United States District Court, C.D. California
RANDY PITRE ET AL.
WAL-MART STORES, INC. ET AL.
PRESENT: THE HONORABLE DAVID O. CARTER, JUDGE
CIVIL MINUTES - GENERAL
PROCEEDINGS (IN CHAMBERS): ORDER GRANTING
DEFENDANT'S MOTION TO DECERTIFY , REMANDING THE
ACTION, AND DENYING AS MOOT DEFENDANT'S MOTION FOR
SUMMARY JUDGMENT  AND PLAINTIFFS' MOTION FOR SUMMARY
the Court are three motions (the “Motions”):
Defendant Wal-Mart Stores, Inc.'s
(“Defendant” or “Wal-Mart”) Motion
for Summary Judgment or, in the Alternative, for Summary
Adjudication (“MSJ”) (Dkt. 62); Defendant's
Motion to Decertify (Dkt. 63); and Plaintiffs' Motion for
Summary Adjudication of First Cause of Action
(“MSA”) (Dkt. 72). Having reviewed the papers
submitted by Plaintiffs and Defendant, the Court finds that
it must GRANT Defendant's Motion to Decertify and REMAND
the action to the Superior Court of California, County of
Orange. Accordingly, Defendant's Motion for Summary
Judgment and Plaintiffs' Motion for Summary Adjudication
are both DENIED AS MOOT.
case arises from Defendant's job application process, and
whether its background check procedures complied with the
Fair Credit Reporting Act (“FCRA”), 15 U.S.C.
§ 1681 et seq., and the Investigative Consumer
Reporting Agency Act (“ICRAA”), Cal. Civ. Code
§ 1786 et seq. (West 2019).
following facts are drawn from Plaintiffs' First Amended
Complaint (“FAC”) (Dkt. 51), the Responses and
Supplemental Responses of Named Plaintiffs to Defendant's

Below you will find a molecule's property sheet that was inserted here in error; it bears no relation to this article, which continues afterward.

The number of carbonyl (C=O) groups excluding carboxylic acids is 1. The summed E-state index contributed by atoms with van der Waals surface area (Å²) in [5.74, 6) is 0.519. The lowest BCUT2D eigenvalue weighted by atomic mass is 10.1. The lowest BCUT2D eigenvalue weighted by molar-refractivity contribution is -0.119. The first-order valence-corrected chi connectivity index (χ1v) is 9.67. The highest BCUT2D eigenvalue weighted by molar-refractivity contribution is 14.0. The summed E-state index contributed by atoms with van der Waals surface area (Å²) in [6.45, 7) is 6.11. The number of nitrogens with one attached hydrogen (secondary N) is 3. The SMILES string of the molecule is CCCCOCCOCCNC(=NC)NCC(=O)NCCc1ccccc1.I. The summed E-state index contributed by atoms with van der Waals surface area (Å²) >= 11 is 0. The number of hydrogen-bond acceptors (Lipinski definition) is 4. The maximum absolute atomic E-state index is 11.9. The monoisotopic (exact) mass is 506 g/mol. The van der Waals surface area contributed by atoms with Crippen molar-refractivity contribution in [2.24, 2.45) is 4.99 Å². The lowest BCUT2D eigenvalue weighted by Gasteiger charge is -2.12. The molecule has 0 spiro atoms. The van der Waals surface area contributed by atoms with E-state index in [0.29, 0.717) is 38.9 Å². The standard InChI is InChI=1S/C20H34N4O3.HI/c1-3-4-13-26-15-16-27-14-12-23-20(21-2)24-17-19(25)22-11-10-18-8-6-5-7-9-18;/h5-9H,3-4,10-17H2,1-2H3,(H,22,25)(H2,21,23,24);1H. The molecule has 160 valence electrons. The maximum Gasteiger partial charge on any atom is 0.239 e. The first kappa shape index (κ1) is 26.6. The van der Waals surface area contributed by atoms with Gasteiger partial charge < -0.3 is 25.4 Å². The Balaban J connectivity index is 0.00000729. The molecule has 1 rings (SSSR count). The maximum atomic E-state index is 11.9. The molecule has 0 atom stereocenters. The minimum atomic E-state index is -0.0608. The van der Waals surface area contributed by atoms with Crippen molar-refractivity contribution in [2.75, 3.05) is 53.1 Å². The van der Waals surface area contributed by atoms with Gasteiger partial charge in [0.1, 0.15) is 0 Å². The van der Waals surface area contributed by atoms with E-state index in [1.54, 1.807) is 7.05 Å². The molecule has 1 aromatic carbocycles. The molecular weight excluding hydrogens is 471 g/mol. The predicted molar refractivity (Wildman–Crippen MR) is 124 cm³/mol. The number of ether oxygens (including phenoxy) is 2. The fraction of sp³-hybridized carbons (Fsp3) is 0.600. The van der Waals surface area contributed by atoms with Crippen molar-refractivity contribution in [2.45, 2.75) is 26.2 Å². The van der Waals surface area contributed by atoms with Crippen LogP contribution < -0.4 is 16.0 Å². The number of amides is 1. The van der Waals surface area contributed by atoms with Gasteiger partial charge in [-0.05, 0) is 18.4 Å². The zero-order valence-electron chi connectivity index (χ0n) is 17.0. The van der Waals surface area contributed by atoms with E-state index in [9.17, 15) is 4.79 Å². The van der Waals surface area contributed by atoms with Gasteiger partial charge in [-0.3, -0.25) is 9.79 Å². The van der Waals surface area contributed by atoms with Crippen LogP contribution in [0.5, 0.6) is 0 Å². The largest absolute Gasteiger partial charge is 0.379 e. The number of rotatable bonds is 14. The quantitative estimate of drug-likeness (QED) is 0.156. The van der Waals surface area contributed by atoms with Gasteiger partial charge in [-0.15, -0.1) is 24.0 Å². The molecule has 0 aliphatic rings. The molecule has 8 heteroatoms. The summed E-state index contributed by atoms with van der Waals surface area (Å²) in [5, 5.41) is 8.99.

Interrogatories (“Pitre Interrog., ”
“Wilson Interrog., ” and “Walters
Interrog.”) (Dkt. 63-3, Exhibits 4, 5, and 6,
respectively), and Defendant's Supplemental Responses to
Plaintiffs' Special Interrogatories (“Wal-Mart
Interrog.”) (Dkt. 72-13, Ex. 10).
the Named Plaintiffs applied for a job at Wal-Mart, and each
was subsequently hired: Pitre in November 2015, Wilson in
December 2017, and Walters in February 2014. FAC ¶¶
4-6. Defendant is a Delaware corporation doing business in
the State of California. Id. ¶ 7. Plaintiffs
allege that, while evaluating Plaintiffs for employment,
Defendant procured credit and background reports about
Plaintiffs in violation of the FCRA and ICRAA. Id.
¶ 29. Specifically, Plaintiffs allege that Defendant ran
afoul of the FCRA's disclosure requirements by willfully
including extraneous information in disclosure forms,
id. ¶¶ 34-35, and by inadequately
informing Plaintiffs of their rights under the FCRA,
id. ¶¶ 44-49. This same conduct, according
to Plaintiffs, also violated the analogous provisions of the
ICRAA. Id. ¶¶ 56-64. Based on
Defendant's discovery responses, Plaintiffs claim that
Wal-Mart procured background checks on approximately 6, 547,
400 job applicants using deficient disclosure forms in the
relevant time period (between June 2012 and March 2019).
Wal-Mart Interrog., Dkt. 72-13, Ex. 10 at 3-4.
Pitre filed his original Complaint in the Orange County
Superior Court on June 20, 2017. The case was then removed to
this Court, pursuant to 28 U.S.C. § 1441(a). Defendant
filed a Motion to Dismiss as to certain state law claims
(Dkt. 13), which this Court granted on November 8, 2017 (Dkt.
26). On October 15, 2018, Plaintiff Pitre filed a Motion for
Class Certification (Dkt. 34), and, in light of his health
problems, also moved to add Plaintiffs Wilson and Walters as
additional class representatives (Dkt. 33). The Court granted
both motions on January 17, 2019 (Dkt. 47). The Class was
defined as follows:
All of DEFENDANTS' current, former and prospective
applicants for employment in the United States who applied
for a job with DEFENDANTS at any time during the period for
which a background check was performed beginning five years
prior to the filing of this action and ending on the date
that final judgment is entered in this action.
Dkt. 47 at 3. Named Plaintiffs filed their FAC on March 6,
2019, in which they brought the following three claims on
behalf of themselves and the Class:
(1) failure to make proper disclosure in violation of the
FCRA (15 U.S.C. § 1681b(b)(2)(A));